I’ve already reviewed one book by Gillian Baverstock about her mother, Tell Me About Enid Blyton, but I borrowed this one from Stef recently, as I planned to review as many biographies as I could get my hands on. It’s part of the Telling Tales series by Mammoth. I can’t see much information about the series after a quick Google but I’ve found there’s a book about Jacqueline Wilson in it.
The book itself is a slim paperback from 2000. In a way it is similar to Tell Me About Enid, in that it is written from the same viewpoint, using similar easy-to-understand language. I would say this book is aimed at a slightly older child, though, as the stories told go into slightly more detail, and some of the direct quotes from Enid contain a few more difficult words.
Both books cover Enid’s father leaving when she was 12 but this one talks about it in a bit more detail, it also covers her difficult relationship with her mother slightly more. Gillian talks a little about her mother’s declining health in this book, and it’s quite sad where she mentions how Enid said she’d rather lose her physical abilities rather than her mental ones.
There are plenty of interesting details in the book, there were things I’d either not known or had forgotten about. I was interested to read about her Irish grandmother who told her about banshees, and how Enid considered some of her ‘gifts’ to come from the Irish side of her family. The reference to banshees made me think of The Mystery of Banshee Towers, actually.
My mother was sure that the talent for music that came out in the next three generations of the Blyton family, as well as her own gift for story-telling, was inherited from her Irish ancestors. (page 2)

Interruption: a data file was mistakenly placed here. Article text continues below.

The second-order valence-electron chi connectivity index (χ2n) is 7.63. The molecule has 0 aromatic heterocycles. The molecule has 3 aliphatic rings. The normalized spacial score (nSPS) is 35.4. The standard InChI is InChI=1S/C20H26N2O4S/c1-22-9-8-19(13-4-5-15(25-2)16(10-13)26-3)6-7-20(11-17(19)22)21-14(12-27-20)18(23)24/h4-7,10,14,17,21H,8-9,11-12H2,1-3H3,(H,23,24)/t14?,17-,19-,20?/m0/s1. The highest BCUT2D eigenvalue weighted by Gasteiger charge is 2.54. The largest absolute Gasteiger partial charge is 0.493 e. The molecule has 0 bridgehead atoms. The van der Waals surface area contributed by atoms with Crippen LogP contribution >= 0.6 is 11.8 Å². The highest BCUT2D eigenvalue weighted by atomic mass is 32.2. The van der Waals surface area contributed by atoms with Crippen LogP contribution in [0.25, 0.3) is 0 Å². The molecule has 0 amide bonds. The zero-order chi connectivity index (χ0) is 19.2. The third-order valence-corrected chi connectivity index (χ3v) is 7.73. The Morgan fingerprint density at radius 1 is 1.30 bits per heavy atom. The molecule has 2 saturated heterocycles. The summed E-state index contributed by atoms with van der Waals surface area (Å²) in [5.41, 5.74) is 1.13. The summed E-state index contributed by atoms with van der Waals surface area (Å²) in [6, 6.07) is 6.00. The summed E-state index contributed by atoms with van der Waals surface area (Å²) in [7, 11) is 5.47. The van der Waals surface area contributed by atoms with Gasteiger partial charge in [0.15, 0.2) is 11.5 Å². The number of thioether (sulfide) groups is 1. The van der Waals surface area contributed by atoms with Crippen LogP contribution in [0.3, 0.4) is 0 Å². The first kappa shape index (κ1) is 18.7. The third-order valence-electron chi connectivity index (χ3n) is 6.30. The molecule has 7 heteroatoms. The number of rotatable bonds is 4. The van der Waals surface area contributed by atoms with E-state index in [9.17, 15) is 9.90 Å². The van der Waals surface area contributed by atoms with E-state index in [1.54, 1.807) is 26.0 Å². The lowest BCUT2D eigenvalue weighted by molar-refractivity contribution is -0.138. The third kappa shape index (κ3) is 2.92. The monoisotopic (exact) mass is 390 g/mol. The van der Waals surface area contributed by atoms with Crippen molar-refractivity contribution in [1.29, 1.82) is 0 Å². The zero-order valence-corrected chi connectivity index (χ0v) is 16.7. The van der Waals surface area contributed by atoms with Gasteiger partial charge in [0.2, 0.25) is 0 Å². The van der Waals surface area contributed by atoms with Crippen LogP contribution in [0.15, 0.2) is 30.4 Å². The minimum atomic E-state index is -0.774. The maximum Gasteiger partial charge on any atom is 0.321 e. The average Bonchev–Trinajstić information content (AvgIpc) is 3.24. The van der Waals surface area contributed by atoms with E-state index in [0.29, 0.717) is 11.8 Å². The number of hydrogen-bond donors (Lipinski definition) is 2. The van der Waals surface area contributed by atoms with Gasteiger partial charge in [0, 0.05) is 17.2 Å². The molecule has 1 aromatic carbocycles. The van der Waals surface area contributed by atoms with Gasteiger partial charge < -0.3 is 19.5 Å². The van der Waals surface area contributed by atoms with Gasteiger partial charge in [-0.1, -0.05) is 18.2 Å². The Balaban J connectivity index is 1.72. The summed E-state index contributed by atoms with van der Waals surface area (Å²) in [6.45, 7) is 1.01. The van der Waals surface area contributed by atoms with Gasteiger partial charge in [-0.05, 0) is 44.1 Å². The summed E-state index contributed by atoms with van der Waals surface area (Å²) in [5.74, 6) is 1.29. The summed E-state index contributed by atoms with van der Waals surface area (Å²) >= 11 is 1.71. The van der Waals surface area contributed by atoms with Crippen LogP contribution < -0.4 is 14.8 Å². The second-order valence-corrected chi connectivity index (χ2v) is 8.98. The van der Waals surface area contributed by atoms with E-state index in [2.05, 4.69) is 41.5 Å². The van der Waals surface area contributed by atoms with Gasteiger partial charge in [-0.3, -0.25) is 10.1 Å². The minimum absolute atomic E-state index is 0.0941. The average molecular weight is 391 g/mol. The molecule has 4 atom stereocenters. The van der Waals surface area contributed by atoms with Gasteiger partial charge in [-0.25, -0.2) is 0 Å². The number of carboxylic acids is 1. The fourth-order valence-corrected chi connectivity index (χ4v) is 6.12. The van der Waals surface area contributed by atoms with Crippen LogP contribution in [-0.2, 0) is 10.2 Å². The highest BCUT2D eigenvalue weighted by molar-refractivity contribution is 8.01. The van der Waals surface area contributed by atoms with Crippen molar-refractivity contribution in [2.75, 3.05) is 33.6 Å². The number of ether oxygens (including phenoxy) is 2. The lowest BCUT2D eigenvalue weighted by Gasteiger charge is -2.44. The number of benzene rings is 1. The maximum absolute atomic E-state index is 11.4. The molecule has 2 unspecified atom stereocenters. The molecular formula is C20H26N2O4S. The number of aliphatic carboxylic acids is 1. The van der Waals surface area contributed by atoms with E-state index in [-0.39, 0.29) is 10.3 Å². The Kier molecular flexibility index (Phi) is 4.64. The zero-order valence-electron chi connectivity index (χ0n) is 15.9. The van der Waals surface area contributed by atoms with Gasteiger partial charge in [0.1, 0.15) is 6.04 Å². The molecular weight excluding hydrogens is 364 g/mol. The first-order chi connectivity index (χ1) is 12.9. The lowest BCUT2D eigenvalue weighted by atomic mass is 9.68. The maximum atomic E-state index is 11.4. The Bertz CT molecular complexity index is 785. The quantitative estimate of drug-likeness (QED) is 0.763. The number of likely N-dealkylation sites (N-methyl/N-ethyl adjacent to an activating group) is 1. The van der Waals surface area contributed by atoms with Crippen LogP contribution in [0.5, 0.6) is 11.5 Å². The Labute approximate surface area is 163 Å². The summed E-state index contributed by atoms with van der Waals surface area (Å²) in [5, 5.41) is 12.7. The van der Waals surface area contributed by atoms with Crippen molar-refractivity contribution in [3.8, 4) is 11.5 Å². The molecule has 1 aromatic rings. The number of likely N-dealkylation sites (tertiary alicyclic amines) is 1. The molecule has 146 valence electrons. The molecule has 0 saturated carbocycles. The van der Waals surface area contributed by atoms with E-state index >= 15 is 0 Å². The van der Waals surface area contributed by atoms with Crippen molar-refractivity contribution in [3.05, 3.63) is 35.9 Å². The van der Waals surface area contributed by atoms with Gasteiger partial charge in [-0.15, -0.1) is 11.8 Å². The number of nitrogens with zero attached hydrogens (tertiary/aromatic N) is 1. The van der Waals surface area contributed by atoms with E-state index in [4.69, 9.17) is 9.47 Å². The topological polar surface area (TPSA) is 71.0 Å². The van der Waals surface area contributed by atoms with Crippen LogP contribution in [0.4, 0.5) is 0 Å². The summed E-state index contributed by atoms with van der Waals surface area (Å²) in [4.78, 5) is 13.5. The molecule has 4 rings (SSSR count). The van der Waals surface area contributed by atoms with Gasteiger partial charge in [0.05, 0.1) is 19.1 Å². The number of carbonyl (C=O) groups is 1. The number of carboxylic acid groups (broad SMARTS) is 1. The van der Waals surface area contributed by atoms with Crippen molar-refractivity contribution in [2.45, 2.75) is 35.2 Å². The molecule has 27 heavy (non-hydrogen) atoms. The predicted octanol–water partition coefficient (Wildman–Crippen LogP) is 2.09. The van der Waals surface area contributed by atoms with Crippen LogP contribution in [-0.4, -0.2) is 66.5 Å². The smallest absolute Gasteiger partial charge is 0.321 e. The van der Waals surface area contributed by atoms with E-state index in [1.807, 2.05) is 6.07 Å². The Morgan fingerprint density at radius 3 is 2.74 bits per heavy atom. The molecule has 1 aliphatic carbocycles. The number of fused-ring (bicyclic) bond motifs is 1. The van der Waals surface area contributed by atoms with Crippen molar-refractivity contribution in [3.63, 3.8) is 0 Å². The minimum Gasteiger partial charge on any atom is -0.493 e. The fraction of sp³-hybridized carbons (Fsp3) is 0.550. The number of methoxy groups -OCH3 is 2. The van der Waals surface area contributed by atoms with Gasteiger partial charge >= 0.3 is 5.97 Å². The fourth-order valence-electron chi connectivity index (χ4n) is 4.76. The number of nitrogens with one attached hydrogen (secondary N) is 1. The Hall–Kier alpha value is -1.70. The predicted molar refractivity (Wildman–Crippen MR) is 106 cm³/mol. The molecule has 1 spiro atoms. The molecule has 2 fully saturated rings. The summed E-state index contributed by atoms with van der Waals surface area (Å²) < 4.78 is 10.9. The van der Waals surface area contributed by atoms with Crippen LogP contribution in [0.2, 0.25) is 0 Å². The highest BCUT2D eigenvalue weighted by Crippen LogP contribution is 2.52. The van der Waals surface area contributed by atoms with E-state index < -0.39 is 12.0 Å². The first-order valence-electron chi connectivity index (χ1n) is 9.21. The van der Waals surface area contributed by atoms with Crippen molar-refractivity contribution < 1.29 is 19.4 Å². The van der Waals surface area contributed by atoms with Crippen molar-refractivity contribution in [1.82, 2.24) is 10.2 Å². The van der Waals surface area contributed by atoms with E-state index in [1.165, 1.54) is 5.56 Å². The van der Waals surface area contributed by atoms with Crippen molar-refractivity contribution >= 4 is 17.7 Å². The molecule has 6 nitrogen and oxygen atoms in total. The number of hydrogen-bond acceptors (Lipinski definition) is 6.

The book is split into headings with short sections for things like animals, teaching, music, school, reading, etc. There are some pictures, but not as many as in Tell Me About. The pictures are all small black and white ones, but there are plenty that most people probably won’t have seen before.
What’s interesting is this book is really two books in one. Half of it is Gillian telling us her mother’s story and the other half is by Sheila Ray, the author of The Blyton Phenomenon which is a look at the various changing attitudes about Blyton and her works (a book I don’t have but would like to read). Ray’s part of the book is a brief look at some of Blyton’s main works, introducing us to the first book in each. She also discusses some issues like Blyton’s apparent racism, sexism and classism, and thankfully she explains how Blyton’s attitudes were a product of the times, as well as pointing out some ways she goes against them – like the the tomboyish George. Ray also covers the main genres she wrote in and her first forays into writing. It’s a good addition, and there are some interesting points raised, like the character development in the Barney Mysteries and the Adventure Series compared to the Famous Five etc.
Overall, this is an interesting book that I’m sure children will enjoy. It tells us enough about Enid, her life and her books without ever becoming dull or overly complicated.